SOUTH MADISON COUNTY — For many Americans in the path of Monday’s total solar eclipse, it was a monumental event. This reality was not lost on local schools, many of which let their students step outside for a few minutes, don the protective eyewear, and gaze up at the astronomical occurrence taking place in the sky above. On Monday afternoon at Lapel High School, the students and teachers were dismissed from class to view the nation’s first coast-to-coast total solar eclipse in nearly 100 years.
PENDLETON — The parking lot at the southeast corner of State Street and Pendleton Avenue was a party zone Saturday, Aug. 12, as the Outfitters Block Party provided live music and other entertainment during its annual fundraiser. Hundreds of people paid $5 each to listen to music; play games; enjoy food, ice cream and drink; and socialize with friends and family. Outfitters provides local children in need the chance to “shop” at its clothing store without charge.
The Pendleton Police Department responded to the following calls recently: 12:56 a.m. — accident/property damage, no location provided; 3:22 a.m. — traffic stop, East State Street/North Pendleton Avenue; 5:52 a.m. — assist police, 8000 block of South County Road 650 W; 11:59 a.m. — abandoned vehicle, 100 block of Elm Street; 12:36 p.m. — traffic stop, 500 block of East State Street; 12:56 p.m. — traffic stop, West State Street/West Street; 1:23 p.m. — 500 East Stet Street; 1:35 p.m. — 8000...
Muck Rack makes it simple to find people, tweets, or articles that mention any name, keyword, company, hashtag etc. We've compiled this guide to help you make the most of your search.
Selecting a term
Start searching tweets, articles from media outlets, articles mentioned in tweets, journalists'
names, titles and bios with some suggested searches:
Companies or Topics (e.g. iPhone, Microsoft)
Phrases (e.g. "cloud computing") — use quotes to keep the terms together
Twitter handles (e.g. @username) — returns those who have mentioned or replied to
Names (e.g. "David Pogue")
Hashtags (e.g. #sxsw, #london2012)
Bio details (e.g. vegan, Olympics, father)
Muck Rack's Advanced Search allows for many boolean operators.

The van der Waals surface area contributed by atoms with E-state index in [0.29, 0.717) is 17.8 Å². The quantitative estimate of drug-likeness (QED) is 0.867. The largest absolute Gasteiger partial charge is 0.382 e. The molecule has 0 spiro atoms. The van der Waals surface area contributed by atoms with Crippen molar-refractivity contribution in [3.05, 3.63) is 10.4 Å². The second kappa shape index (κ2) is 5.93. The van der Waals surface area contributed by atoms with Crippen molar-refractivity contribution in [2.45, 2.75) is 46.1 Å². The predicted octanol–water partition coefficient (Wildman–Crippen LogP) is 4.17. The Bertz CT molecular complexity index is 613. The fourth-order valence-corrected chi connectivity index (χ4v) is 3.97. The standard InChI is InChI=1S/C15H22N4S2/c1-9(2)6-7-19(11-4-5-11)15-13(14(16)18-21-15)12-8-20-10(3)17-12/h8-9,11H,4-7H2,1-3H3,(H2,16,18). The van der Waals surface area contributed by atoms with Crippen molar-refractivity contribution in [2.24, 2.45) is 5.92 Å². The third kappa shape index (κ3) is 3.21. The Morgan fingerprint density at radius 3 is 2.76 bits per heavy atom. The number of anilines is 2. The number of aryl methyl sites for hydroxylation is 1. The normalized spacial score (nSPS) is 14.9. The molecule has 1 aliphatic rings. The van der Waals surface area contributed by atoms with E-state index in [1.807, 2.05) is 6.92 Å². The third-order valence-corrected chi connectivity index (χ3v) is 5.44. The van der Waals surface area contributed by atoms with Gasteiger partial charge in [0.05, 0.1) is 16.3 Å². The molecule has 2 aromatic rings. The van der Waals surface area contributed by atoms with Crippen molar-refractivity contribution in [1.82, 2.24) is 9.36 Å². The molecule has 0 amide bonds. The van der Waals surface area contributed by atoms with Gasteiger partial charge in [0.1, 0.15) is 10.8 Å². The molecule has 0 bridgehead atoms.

Find results that mention multiple specified terms, use AND or
+. For example, ensure each result contains both Elon Musk and Mark Zuckerberg by
searching Obama AND Romney or Obama + Romney.
Use the operators OR or , to broaden your search when you'd like either of
multiple terms to appear in results. (This is the default behavior of our search when no operators
are used.) For example, search for democrat OR republican to find results that refer to
Democrats and/or Republicans.
Use NOT or - to subtract results from your search. For
example, searching Disney will yield results about the Walt Disney Company as well as Walt Disney
World Resort. To exclude mentions of Disney World, search for Disney -World or Disney
When using one of these operators with a phrase, enclose it in quotation marks. For example, you can
find results about smartphones excluding Apple's iPhone 4S by searching smartphone -"iPhone
Exact case matching or punctuation
If you're searching for a brand name or keyword that relies on specific punctuation marks or capitalization, you can
find results that match your exact query by adding matchcase: before the keyword you're searching for, like matchcase:E*TRADE .
Use parentheses to separate multiple
boolean phrases. For example, to find journalists talking about having fun in Disney World or
Disneyland, search for ("disney world" OR disneyland) AND fun.
An asterisk can be used to search for any variation of a root word truncated by the asterisk. For example, searching for admin* will return results for administrator, administration, administer, administered, etc.
A near operator is an AND operator where you can control the distance between the words. You can vary the distance the near operation uses by adding a forward slash and number (between 0-99) such as strawberries NEAR/10 "whipped cream", which means the strawberries must exist within 10 words of "whipped cream".